Indian politics around food and free food

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By: Ramesh Kanitkar

What would the extension of the Pradhan Mantri Garib Kalyan Anna Yojana (PMGKAY) till November 2020 mean for the 81 crore beneficiaries of the National Food Security Act (NFSA) 2013, across the country? Prima facie, a prolonged access to free foodgrains at a time when the pandemic and the subsequent lockdown have axed or jeopardised the livelihoods of many. The riders implicit in this extension, however, could be several. For instance, notwithstanding whether the estimated expenditure of `90,000 crore to provide free foodgrains to all beneficiaries of the NFSA for five months is adequate, a more provoking question is: What is this expenditure being incurred as? Food subsidy?  Or something else? This, of course, was never clarified in the Prime Minister’s address to the nation on 30 June 2020.

Given such lack of clarity, concerns stem out of various facts:

  • over the past two years, the current government has grossly under-reported its incremental off-budget borrowings from public accounts, which have a bearing on the fiscal deficit ­estimates;
  • about three-fourths of these borrowings are on account of the under recoveries in food subsidies of the Food Corporation of India (FCI); and
  • To cover this up the gov­ernment has been continually re-jigging the balance sheet of the FCI to convert food subsidies to credits/borrowings, thereby reversing the course of “obligation” between the state and the para-statal.

The corporation and, in tandem, the public distribution system (PDS) in India, are running into a debt trap situation, and that too for catering to a mere 4 per cent–5 per cent of the purchased food market in India. On the other hand, other studies on the rice markets in India find that the uncertainties created by government interventions—be it the uncertainties arising from competition bet­ween the traders in the free market and those in the government-controlled market, and/or the uncertainties caused by information asymmetry about the inventory position with the government—make the traders in the private markets adjust their price spreads such that the decline (rise) in the selling prices is never symmetric to the decline (rise) in the buying prices. In turn, 95 per cent–96 per cent of the purchased food market in India is subject to high price volatility, thereby defeating the very ­purpose of the PDS at large. Besides limited coverage, what makes the PDS less efficacious are the widespread leakages in the system. How far such a ­system can cater to the needs of the burgeoning mass of the livelihood-less and hungry people during the current times, does not require much imagination. While the media has been abuzz with the news of (potential) beneficiaries encountering problems in ­accessing PDS supplies, one cannot overlook that “free” grains is but a myth.

During the past three months, those ­accessing PDS supplies under the PMGKAY could lift the “free” 5 kilograms (kg) of grains only after buying their stipulated monthly quota of 7 kg at the subsidised rates from the ­ration shops. In the absence of any clarity as to whether the same conditions would apply during the extended phase of the scheme, there are no potential reasons to assume any deviation from this practice. The need for overhauling the PDS has been a matter of public discourse in India for a long time. Adopting more pragmatic ­approaches to both procurement and distribution of foodgrains is the most binding requirement at this hour than ever before. But that would essentially mean the government giving up “easy” populism, which it can exercise through the PDS, particularly when vertical leadership has been conspicuous in its absence in concerted actions.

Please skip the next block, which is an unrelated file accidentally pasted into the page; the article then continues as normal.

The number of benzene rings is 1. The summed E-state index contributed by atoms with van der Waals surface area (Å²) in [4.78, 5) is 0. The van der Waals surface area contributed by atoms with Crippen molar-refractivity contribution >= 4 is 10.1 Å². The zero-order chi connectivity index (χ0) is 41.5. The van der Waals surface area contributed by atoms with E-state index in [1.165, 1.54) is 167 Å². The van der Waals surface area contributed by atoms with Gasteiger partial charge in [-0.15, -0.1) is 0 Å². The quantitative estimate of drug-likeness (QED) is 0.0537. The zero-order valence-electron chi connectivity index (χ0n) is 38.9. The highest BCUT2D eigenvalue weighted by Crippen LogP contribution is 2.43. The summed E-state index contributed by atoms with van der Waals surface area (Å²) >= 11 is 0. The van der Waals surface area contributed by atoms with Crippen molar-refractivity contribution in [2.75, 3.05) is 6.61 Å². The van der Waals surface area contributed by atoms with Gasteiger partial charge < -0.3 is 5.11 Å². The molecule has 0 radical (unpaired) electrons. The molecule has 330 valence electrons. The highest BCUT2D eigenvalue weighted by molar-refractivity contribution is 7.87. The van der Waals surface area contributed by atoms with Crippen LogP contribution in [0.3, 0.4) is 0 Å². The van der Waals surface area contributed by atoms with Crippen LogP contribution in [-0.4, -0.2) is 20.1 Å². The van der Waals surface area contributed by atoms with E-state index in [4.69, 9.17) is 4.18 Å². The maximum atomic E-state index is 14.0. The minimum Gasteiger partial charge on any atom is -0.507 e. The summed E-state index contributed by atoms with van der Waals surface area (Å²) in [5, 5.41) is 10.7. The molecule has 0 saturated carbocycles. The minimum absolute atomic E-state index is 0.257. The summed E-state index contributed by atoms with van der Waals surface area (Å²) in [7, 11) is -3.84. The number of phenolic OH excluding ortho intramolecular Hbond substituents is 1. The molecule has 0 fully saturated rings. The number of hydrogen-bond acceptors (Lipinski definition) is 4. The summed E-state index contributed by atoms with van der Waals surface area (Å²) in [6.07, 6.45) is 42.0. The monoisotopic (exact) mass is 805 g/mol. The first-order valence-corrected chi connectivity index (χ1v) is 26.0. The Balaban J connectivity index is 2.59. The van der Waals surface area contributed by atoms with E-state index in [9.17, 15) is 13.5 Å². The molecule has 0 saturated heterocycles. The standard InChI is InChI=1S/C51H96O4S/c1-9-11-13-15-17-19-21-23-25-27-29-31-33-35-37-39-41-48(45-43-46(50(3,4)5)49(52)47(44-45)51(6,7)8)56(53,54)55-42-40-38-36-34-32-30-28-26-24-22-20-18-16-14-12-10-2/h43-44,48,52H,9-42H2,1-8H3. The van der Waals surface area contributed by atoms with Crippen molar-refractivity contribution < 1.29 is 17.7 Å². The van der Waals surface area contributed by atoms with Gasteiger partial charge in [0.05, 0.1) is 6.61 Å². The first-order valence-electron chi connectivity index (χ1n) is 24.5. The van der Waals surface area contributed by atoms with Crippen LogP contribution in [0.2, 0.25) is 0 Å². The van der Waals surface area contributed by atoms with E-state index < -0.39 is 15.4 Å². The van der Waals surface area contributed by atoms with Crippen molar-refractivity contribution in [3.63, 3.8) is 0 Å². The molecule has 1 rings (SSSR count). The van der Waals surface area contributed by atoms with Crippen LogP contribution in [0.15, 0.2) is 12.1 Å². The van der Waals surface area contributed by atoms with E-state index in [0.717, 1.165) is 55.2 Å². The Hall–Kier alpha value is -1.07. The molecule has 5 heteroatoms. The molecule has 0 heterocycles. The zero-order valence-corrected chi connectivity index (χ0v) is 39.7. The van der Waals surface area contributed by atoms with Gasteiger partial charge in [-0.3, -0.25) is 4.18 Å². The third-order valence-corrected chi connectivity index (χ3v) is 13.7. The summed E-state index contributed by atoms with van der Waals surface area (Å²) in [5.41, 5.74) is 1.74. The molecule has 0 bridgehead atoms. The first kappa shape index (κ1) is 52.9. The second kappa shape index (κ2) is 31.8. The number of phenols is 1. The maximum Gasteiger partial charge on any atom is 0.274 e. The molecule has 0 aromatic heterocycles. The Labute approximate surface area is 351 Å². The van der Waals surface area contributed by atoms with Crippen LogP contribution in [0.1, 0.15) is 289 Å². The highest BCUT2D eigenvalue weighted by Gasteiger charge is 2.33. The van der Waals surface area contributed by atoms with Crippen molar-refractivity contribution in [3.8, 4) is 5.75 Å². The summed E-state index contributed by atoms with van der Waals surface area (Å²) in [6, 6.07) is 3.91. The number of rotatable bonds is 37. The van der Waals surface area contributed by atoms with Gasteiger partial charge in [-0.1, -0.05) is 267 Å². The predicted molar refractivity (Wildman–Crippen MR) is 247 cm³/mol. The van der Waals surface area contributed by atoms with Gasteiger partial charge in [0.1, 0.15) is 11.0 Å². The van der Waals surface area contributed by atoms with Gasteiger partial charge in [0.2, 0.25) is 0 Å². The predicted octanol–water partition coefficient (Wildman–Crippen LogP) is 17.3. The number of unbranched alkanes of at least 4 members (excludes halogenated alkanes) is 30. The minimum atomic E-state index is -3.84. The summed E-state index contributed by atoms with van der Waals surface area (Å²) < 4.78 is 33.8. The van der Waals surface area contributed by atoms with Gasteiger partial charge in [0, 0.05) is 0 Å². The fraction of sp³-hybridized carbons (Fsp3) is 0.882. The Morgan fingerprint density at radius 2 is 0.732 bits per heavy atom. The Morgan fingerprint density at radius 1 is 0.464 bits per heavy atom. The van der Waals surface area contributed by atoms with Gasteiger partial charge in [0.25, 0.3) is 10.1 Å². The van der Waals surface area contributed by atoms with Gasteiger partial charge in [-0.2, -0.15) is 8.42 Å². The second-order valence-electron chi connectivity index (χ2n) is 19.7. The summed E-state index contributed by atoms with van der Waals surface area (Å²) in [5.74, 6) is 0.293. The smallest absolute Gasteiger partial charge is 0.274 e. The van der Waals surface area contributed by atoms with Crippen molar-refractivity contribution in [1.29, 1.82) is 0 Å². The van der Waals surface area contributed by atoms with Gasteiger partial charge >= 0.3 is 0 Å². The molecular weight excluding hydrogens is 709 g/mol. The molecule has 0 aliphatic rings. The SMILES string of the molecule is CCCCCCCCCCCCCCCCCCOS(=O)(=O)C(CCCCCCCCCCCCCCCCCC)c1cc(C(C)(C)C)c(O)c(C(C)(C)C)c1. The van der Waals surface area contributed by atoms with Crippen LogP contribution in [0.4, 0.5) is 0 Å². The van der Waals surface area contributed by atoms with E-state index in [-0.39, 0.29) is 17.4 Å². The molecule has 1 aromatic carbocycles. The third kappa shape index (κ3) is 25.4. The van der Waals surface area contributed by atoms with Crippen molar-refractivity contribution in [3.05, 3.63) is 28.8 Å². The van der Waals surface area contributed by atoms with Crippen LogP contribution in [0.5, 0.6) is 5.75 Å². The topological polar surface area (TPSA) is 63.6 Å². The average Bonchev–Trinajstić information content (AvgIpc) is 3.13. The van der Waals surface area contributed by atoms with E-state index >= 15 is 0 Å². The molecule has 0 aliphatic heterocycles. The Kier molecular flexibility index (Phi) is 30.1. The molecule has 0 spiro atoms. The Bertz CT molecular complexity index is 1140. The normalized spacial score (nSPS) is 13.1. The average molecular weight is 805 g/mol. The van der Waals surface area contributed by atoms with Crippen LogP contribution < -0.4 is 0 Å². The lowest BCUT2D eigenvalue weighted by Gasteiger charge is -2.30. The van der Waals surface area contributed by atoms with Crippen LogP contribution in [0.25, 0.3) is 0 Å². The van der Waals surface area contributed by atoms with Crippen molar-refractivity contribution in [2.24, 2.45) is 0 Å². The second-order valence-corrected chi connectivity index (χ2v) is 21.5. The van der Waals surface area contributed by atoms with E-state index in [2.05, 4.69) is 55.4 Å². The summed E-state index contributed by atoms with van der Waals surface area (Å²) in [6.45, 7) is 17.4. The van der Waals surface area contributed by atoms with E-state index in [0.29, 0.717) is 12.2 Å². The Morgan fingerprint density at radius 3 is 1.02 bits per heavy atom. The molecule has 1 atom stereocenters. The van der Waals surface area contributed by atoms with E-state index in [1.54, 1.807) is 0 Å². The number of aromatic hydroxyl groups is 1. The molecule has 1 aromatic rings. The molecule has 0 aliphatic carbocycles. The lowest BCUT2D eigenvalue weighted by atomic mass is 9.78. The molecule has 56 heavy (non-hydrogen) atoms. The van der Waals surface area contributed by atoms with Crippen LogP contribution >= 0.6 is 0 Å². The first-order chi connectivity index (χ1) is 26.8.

At the same time, by using the PDS as a political plank the government can dismiss the role of civil society and hence the ability of horizontal leadership in filling up its vacuum in managing the ongoing food crises. For instance, a couple of weeks since the imposition of the nationwide lockdown, NITI Aayog had sent letters to around 92,000 non-governmental organisations (NGOs)/charitable organisations (COs) across the country, running relief camps and food kitchens, to buy rice and wheat from the FCI at its open market sales scheme rates. Less than 1per cent of the organisations could access this scheme, while for the most procedural complexities and delays, and ­logistical bottlenecks, such as arranging their own means of transportation amidst the lockdown, made the process difficult to navigate. Concurrently, while the outbreak of the pandemic and the lockdown at the beginning of their new financial cycle has exposed the NGOs/COs’ resource position, the PM-Cares Fund with a 100per cent tax exemption is perceived to have further disrupted their funding potentials. With the Covid-19 crisis, India is facing perhaps one of the most transformative moments in the past seven decades since independence, thereby placing demands of an extraordinary nature and scale on the government. In tiding over such a situation, the government could have shown some prudence by encouraging complementary actions from the civil society, rather than throttling or subverting these. Inaction of the government has evoked the ethical force of philanthropic emotions within the civil society, which in effect have culminated ­into relief activities. Such philanthropy, however, cannot be limitless, especially when livelihood losses are cutting across all classes of the society, equally. Given this, the civil society now must make conscious choices between various forms of abdication and concerted actions if it wants to hold the government accountable for its inaction. INAV

 

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